Information, among other things, is a major factor on which we base our daily decisions, even though our emotions and mood on the day also play a significant role. However, information is essential.
They say that when we are excessively emotional, it is best to put a choice to sleep because the decisions we make under those conditions are rarely optimal.
One thing I’ve seen in our culture is the lack of attention or importance placed on information. Because the entire picture is rarely presented to you, we frequently make decisions based on a skewed view of events. I’m curious why.
Full information is one of the requirements for making a sensible decision. When a person obtains complete information about something, he or she is aware of the situation. However, because complete information about something is not always available, we are occasionally compelled to make decisions in the dark.
I completely understand the lack of complete information. What I don’t get is why people prefer to conceal information that is easily accessible if one is ready to provide it, and then expect others to make decisions based on a skewed picture.
The real estate industry is one of the fastest-growing in the country. Ads for flats, luxury or otherwise, promising potential buyers the pleasant and modern living that they deserve, have become a familiar sight in Addis Ababa. They offer all kinds of promises in order to entice customers.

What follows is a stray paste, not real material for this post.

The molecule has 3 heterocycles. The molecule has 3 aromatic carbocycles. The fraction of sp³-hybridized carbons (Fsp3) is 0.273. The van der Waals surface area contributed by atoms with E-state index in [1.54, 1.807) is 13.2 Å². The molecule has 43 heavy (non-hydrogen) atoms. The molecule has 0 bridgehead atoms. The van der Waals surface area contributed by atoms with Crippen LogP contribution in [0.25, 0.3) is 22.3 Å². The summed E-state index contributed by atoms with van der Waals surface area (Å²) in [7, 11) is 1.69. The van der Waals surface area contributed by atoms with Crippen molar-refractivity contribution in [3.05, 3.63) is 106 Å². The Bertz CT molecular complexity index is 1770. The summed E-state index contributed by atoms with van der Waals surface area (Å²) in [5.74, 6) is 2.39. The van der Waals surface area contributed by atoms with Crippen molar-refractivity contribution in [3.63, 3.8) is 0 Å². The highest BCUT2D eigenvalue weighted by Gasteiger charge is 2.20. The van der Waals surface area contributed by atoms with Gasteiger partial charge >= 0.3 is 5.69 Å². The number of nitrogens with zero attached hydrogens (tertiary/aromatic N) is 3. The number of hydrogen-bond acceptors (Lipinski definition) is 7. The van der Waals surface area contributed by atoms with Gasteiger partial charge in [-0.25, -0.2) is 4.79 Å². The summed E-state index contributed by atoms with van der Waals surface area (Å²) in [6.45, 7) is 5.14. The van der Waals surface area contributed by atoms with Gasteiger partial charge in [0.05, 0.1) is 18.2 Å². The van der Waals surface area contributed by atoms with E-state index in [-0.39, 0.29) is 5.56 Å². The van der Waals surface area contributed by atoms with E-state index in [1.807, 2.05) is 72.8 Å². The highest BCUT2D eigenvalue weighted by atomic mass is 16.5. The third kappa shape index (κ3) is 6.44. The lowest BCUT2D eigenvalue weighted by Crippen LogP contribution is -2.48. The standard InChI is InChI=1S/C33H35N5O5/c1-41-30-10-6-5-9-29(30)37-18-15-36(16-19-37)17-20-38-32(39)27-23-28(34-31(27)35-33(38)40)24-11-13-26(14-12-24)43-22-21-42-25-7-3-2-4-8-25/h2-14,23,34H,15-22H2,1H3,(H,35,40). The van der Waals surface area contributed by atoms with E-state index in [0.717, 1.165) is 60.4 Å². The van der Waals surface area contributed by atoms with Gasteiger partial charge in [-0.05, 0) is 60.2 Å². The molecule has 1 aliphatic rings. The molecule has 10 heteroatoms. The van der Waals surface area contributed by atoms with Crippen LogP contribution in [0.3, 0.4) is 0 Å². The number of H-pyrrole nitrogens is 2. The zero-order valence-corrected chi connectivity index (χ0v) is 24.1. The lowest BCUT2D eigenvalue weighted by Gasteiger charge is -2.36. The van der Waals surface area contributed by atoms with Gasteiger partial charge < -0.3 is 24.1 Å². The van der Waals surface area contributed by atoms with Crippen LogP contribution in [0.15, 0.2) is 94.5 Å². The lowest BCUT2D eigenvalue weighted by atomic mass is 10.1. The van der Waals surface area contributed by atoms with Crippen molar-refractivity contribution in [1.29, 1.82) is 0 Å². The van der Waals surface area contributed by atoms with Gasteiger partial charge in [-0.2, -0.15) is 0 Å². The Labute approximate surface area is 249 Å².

Customers believe claims such as “a house that hasn’t been built will not be sold,” “a loan will be arranged,” “the building will be completed in so and so years,” “a title deed will be given over together with the key to the house,” and so on.
There was widespread suspicion a decade or two ago that real estate businesses accepted consumer money and then vanished without delivering the houses. But that skepticism appears to have shifted in recent years.
Even though we don’t hear much about real estate companies and their owners going out of business these days, the real estate industry still has a hard time giving a full picture of the properties they sell.
What fascinates me is that these companies would say and promise anything until they got their hands on their clients’ money, but once that was done, it was a done deal for them, and they didn’t bother to even justify their broken promises.
I’m curious as to why real estate corporations fail to recognize that their current clients, those who have paid and purchased today, are not and should not be their only consumers. What about more customers? What about in the long run? What about the company’s long-term viability?
What many businesses fail to recognize is that existing clients are the best form of promotion for them.
Existing consumers who have been duped by misleading promises and scant facts will almost certainly have negative things to say about such companies. Companies believe they can stay in business by concealing information and making misleading promises. It’s natural if things don’t go as planned for the companies.
Depreciation of the birr, inflation, government agencies, and other factors may stymie and delay these businesses. These are understandable. But concealing information, in my experience, always bites back at the concealer. The time may not be known right now, but it always comes back to bite you!